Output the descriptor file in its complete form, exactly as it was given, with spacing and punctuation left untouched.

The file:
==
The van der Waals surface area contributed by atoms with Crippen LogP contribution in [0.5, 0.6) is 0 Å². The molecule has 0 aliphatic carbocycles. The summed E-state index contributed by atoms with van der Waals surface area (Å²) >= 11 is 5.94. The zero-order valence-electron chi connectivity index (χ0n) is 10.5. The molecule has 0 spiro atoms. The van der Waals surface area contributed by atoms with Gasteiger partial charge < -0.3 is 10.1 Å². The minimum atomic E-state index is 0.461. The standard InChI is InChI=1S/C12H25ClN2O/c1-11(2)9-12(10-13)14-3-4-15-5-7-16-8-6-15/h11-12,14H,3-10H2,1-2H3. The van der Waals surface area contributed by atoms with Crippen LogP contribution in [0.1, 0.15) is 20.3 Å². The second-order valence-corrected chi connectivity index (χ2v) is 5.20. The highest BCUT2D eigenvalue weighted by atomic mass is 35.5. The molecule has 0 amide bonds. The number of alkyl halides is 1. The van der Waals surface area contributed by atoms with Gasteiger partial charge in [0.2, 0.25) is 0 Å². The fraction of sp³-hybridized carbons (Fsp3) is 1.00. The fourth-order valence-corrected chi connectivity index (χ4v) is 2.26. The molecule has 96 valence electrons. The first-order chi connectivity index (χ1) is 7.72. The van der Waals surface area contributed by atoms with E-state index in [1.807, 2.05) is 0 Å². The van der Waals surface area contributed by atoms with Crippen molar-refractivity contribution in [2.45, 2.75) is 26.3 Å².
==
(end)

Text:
The van der Waals surface area contributed by atoms with Crippen LogP contribution in [0.5, 0.6) is 0 Å². The molecule has 0 aliphatic carbocycles. The summed E-state index contributed by atoms with van der Waals surface area (Å²) >= 11 is 5.94. The zero-order valence-electron chi connectivity index (χ0n) is 10.5. The molecule has 0 spiro atoms. The van der Waals surface area contributed by atoms with Gasteiger partial charge < -0.3 is 10.1 Å². The minimum atomic E-state index is 0.461. The standard InChI is InChI=1S/C12H25ClN2O/c1-11(2)9-12(10-13)14-3-4-15-5-7-16-8-6-15/h11-12,14H,3-10H2,1-2H3. The van der Waals surface area contributed by atoms with Crippen LogP contribution in [0.1, 0.15) is 20.3 Å². The second-order valence-corrected chi connectivity index (χ2v) is 5.20. The highest BCUT2D eigenvalue weighted by atomic mass is 35.5. The molecule has 0 amide bonds. The number of alkyl halides is 1. The van der Waals surface area contributed by atoms with Gasteiger partial charge in [0.2, 0.25) is 0 Å². The fraction of sp³-hybridized carbons (Fsp3) is 1.00. The fourth-order valence-corrected chi connectivity index (χ4v) is 2.26. The molecule has 96 valence electrons. The first-order chi connectivity index (χ1) is 7.72. The van der Waals surface area contributed by atoms with E-state index in [1.807, 2.05) is 0 Å². The van der Waals surface area contributed by atoms with Crippen molar-refractivity contribution in [2.45, 2.75) is 26.3 Å².